Multinational Federalism in Bosnia and Herzegovina - Soeren Keil

Multinational Federalism in Bosnia and Herzegovina

In 1995 none of the political parties representing the peoples of Bosnia preferred a federal option. Yet, Bosnia became a federal state, highly decentralised and with a complex institutional architecture. Les mer
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In 1995 none of the political parties representing the peoples of Bosnia preferred a federal option. Yet, Bosnia became a federal state, highly decentralised and with a complex institutional architecture. This solution was imposed on them by international actors as a result of peace negotiations following the Yugoslav wars. Political parties in post-war Bosnia were not willing to identify with or accept the federation. The international community intervened taking over key decisions and so Bosnia and Herzegovina became the first state to experience a new model of federalism, namely ’imposed federalism’ and a new model of a federal state, that of the ’internationally administered federation’. By combining comparative politics, conflict analysis and international relations theory Soeren Keil offers a unique analysis of federalism in post-Dayton Bosnia and Herzegovina. By exploring this model of ’imposed federalism’ not only does this study greatly contribute to the literature on developments in Bosnia and Herzegovina it also re-evaluates comparative federalism in theory and practice. This study also offers important conclusions for similar cases, both in the Western Balkans region and the wider world, where international involvement and federalism as a method of conflict resolution in diverse societies becomes ever more prevalent and important.
Forlag: Ashgate Publishing Limited
Innbinding: Innbundet
Språk: Engelsk
Sider: 232
ISBN: 9781409457008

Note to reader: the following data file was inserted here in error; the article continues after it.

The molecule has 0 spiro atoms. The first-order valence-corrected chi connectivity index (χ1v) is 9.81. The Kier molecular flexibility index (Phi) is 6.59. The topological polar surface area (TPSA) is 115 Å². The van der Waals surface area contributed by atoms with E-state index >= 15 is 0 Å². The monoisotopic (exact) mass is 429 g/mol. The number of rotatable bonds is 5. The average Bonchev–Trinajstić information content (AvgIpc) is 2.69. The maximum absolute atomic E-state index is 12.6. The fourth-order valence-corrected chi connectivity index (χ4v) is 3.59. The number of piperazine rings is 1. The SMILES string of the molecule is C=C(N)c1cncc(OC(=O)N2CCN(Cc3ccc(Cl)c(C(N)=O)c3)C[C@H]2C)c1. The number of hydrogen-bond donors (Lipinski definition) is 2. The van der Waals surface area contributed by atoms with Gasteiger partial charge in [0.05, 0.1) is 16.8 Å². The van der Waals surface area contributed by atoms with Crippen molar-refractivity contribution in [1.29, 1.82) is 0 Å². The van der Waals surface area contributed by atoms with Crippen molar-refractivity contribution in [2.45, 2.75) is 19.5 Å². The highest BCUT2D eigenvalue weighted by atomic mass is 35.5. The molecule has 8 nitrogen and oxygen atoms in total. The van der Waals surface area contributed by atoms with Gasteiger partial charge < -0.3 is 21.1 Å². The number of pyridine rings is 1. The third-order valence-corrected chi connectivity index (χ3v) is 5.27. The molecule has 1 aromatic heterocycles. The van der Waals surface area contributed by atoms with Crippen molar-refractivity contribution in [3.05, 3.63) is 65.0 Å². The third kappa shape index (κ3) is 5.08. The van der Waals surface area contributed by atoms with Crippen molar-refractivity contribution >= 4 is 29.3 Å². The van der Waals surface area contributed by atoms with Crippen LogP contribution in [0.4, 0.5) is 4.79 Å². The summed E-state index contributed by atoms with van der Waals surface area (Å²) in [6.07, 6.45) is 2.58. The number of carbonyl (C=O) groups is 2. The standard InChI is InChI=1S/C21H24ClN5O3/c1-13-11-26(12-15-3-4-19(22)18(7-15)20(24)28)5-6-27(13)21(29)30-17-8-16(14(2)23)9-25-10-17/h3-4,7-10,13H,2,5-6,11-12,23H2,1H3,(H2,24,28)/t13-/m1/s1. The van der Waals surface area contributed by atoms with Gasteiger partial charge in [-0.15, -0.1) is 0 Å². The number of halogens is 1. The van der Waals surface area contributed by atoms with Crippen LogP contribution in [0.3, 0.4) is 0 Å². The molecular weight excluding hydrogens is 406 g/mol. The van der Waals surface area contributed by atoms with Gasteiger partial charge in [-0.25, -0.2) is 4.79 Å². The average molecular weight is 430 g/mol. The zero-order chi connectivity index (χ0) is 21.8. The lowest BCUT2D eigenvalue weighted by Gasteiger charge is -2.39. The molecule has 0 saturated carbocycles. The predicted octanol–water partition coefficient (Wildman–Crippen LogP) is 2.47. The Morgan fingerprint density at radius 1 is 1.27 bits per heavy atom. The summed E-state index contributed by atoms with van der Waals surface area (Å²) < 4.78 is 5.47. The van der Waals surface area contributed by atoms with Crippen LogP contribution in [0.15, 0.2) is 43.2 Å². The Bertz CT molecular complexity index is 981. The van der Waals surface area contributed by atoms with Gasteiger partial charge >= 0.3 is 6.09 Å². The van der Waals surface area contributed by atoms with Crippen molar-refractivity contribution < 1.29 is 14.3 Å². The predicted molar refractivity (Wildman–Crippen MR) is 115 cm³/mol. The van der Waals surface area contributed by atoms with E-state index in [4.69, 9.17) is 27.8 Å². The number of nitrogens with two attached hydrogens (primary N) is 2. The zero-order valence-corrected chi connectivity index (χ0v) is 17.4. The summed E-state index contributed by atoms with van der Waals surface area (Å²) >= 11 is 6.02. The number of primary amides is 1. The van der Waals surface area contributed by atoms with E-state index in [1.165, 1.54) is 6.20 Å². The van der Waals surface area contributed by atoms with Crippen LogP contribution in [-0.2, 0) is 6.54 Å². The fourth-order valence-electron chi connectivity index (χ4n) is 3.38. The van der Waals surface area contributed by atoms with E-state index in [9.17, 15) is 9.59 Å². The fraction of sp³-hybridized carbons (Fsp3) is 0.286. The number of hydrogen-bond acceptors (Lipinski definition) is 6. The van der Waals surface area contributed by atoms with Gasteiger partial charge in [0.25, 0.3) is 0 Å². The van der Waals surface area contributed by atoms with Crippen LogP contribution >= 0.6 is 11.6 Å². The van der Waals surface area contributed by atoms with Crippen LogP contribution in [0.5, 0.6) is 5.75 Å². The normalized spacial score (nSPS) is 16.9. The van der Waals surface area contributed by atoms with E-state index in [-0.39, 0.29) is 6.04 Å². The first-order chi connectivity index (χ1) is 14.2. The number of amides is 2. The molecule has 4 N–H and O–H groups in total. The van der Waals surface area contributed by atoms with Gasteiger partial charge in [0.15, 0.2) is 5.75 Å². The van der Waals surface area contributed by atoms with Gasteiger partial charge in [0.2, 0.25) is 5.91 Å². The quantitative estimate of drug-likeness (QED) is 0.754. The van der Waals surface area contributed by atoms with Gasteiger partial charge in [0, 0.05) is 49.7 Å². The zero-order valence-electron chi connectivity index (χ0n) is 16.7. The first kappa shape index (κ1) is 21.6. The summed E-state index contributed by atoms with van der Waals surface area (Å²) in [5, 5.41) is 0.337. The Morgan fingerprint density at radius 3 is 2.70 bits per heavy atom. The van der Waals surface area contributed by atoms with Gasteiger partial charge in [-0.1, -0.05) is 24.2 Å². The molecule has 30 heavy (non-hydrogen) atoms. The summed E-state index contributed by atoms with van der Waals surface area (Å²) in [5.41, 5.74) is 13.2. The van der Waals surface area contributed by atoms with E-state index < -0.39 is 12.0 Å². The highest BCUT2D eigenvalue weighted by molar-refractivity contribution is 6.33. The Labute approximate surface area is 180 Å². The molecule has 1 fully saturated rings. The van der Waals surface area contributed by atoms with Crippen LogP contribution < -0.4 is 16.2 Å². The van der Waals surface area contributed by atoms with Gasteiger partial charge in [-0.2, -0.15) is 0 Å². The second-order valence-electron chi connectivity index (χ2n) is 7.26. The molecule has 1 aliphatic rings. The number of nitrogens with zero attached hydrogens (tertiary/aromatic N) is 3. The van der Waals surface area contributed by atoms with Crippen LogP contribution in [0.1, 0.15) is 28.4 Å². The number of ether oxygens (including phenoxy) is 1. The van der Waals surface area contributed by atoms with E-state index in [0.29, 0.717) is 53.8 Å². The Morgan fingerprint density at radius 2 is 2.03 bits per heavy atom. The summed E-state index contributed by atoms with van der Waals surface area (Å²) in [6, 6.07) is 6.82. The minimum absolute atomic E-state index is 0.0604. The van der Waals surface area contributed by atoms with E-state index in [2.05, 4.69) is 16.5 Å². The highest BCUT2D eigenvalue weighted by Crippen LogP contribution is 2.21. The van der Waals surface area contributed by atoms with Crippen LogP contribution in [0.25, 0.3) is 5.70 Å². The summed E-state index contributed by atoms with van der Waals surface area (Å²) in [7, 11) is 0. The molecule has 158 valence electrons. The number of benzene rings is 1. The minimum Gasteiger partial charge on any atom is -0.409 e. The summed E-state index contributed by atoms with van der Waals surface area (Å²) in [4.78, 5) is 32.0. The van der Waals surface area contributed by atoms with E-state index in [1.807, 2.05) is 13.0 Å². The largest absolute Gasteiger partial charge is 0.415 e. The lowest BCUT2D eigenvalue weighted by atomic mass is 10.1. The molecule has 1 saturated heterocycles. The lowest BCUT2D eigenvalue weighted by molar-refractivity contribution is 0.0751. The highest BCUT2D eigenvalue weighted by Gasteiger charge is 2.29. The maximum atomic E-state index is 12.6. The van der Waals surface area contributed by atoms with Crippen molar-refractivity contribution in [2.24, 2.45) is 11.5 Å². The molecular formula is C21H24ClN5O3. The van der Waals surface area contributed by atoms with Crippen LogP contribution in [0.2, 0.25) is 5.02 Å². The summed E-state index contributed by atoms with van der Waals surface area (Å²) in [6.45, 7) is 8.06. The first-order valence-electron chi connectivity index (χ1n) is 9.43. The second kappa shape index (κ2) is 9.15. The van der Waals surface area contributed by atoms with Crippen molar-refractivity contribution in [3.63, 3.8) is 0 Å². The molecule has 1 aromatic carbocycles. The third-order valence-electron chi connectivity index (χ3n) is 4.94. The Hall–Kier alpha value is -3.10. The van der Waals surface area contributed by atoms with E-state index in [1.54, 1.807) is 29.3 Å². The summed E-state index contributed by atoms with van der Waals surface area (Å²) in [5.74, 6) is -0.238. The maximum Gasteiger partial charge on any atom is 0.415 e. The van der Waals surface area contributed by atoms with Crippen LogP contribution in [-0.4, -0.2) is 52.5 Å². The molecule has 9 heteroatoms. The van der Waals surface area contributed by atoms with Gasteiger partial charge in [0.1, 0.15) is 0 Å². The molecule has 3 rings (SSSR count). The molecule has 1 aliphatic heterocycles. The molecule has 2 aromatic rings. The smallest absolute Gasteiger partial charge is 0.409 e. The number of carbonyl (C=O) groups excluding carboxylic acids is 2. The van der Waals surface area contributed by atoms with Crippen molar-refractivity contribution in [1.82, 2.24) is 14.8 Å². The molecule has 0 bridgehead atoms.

Format: 23 x 16 cm

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«’Soeren Keil offers a theoretically well-grounded and empirically detailed analysis of the mal/functioning of the political process in Bosnia and Herzegovina. Required reading for anyone interested in understanding that country and the political challenges of diversity in divided societies more generally.’ Stefan Wolff, University of Birmingham, UK ’In countries without consensus on the state, the international community has incubated forms of federalism for immediate conflict management needs that have serious sustainability questions. Soeren Keil offers a penetrating analysis of this practice in Bosnia-Herzegovina and an argument that "imposed federalism" is a new institutional form of our time. Those interested not only in Bosnia but in Iraq and Afghanistan should read this book.’ Gerard Toal, Virginia Polytechnic Institute and State University, USA '... it is quite a challenge to write an innovative study on Bosnia and Herzegovina (BiH). And yet, with Multinational Federalism in Bosnia and Herzegovina, Soeren Keil manages to bring new insights and to fill an important gap in the literature on post-war BiH ... This volume brings a very welcome contribution to the academic debate on the political system of BiH by analyzing it from a new perspective. ... Overall, this volume is definitely an excellent read, both for those who have already extensive knowledge on BiH as well as for scholars and students interested in federalism, in particular in post-conflict and deeply divided societies. The first will have the opportunity to analyse BiH from a perspective they will find innovative and the latter will certainly find some food for thought on whether imposing federalism on post-conflict societies should be an option at all.' Swiss Political Science Review 'The author offers a very convincing analysis on how federalism was imposed by international actors on the case of Bosnia and Herzegovina ...' Publius: The Journal of Federalism 'With its profound analysi»

Contents: Introduction; Theories of multinational federalism; Bosnia and Herzegovina's federal tradition: continuity, change and foreign powers; The Bosnian Federation; Federalism in post-war Bosnia and Herzegovina; Conclusion; Bibliography; Index.
Soeren Keil received a Ph.D. in International Relations from the University of Kent in Canterbury and is Lecturer in International Relations at Canterbury Christ Church University. His main research focuses on institutional design in post-conflict societies with a particular focus on the Western Balkans, particularly Bosnia and Herzegovina. He is especially interested in power-sharing models in divided societies, as well as forms of territorial and non-territorial autonomy for minority nations.